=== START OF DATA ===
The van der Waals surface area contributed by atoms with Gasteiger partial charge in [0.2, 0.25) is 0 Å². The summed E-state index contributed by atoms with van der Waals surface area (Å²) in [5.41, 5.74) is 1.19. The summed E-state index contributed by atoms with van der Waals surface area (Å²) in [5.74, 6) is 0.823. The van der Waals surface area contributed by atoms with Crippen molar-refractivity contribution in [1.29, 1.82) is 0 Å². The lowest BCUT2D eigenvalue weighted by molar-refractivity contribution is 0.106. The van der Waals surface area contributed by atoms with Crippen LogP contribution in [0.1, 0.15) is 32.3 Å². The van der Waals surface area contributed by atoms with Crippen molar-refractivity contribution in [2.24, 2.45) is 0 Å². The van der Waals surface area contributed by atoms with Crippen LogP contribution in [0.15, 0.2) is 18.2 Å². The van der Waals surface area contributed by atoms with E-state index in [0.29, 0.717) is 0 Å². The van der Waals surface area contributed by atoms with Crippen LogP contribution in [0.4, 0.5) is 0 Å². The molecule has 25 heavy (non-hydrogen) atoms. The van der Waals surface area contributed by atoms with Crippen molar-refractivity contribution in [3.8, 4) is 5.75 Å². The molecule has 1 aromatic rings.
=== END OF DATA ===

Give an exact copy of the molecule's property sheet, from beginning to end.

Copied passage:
The van der Waals surface area contributed by atoms with Gasteiger partial charge in [0.2, 0.25) is 0 Å². The summed E-state index contributed by atoms with van der Waals surface area (Å²) in [5.41, 5.74) is 1.19. The summed E-state index contributed by atoms with van der Waals surface area (Å²) in [5.74, 6) is 0.823. The van der Waals surface area contributed by atoms with Crippen molar-refractivity contribution in [1.29, 1.82) is 0 Å². The lowest BCUT2D eigenvalue weighted by molar-refractivity contribution is 0.106. The van der Waals surface area contributed by atoms with Crippen LogP contribution in [0.1, 0.15) is 32.3 Å². The van der Waals surface area contributed by atoms with Crippen molar-refractivity contribution in [2.24, 2.45) is 0 Å². The van der Waals surface area contributed by atoms with Crippen LogP contribution in [0.15, 0.2) is 18.2 Å². The van der Waals surface area contributed by atoms with E-state index in [0.29, 0.717) is 0 Å². The van der Waals surface area contributed by atoms with Crippen LogP contribution in [0.4, 0.5) is 0 Å². The molecule has 25 heavy (non-hydrogen) atoms. The van der Waals surface area contributed by atoms with Crippen molar-refractivity contribution in [3.8, 4) is 5.75 Å². The molecule has 1 aromatic rings.